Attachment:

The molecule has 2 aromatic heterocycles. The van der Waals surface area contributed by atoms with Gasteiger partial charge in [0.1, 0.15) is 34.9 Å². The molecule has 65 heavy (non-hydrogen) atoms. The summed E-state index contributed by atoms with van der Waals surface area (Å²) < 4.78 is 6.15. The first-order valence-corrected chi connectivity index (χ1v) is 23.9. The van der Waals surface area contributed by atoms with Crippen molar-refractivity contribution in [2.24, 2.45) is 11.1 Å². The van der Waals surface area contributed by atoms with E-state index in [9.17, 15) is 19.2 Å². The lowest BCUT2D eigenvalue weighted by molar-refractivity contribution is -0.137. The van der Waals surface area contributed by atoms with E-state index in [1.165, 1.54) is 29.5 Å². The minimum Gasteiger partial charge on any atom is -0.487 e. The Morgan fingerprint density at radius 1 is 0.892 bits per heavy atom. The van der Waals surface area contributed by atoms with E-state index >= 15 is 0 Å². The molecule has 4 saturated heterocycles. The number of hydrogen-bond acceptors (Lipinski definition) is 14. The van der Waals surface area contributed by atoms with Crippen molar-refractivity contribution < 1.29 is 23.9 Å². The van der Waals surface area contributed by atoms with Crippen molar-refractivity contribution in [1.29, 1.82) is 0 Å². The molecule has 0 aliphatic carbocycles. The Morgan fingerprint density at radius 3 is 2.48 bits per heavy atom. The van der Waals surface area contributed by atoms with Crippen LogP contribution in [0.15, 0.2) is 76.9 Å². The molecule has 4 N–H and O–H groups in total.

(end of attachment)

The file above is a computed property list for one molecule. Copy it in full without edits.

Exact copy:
The molecule has 2 aromatic heterocycles. The van der Waals surface area contributed by atoms with Gasteiger partial charge in [0.1, 0.15) is 34.9 Å². The molecule has 65 heavy (non-hydrogen) atoms. The summed E-state index contributed by atoms with van der Waals surface area (Å²) < 4.78 is 6.15. The first-order valence-corrected chi connectivity index (χ1v) is 23.9. The van der Waals surface area contributed by atoms with Crippen molar-refractivity contribution in [2.24, 2.45) is 11.1 Å². The van der Waals surface area contributed by atoms with E-state index in [9.17, 15) is 19.2 Å². The lowest BCUT2D eigenvalue weighted by molar-refractivity contribution is -0.137. The van der Waals surface area contributed by atoms with E-state index in [1.165, 1.54) is 29.5 Å². The minimum Gasteiger partial charge on any atom is -0.487 e. The Morgan fingerprint density at radius 1 is 0.892 bits per heavy atom. The van der Waals surface area contributed by atoms with E-state index >= 15 is 0 Å². The molecule has 4 saturated heterocycles. The number of hydrogen-bond acceptors (Lipinski definition) is 14. The van der Waals surface area contributed by atoms with Crippen molar-refractivity contribution < 1.29 is 23.9 Å². The van der Waals surface area contributed by atoms with Crippen molar-refractivity contribution in [1.29, 1.82) is 0 Å². The molecule has 0 aliphatic carbocycles. The Morgan fingerprint density at radius 3 is 2.48 bits per heavy atom. The van der Waals surface area contributed by atoms with Crippen LogP contribution in [0.15, 0.2) is 76.9 Å². The molecule has 4 N–H and O–H groups in total.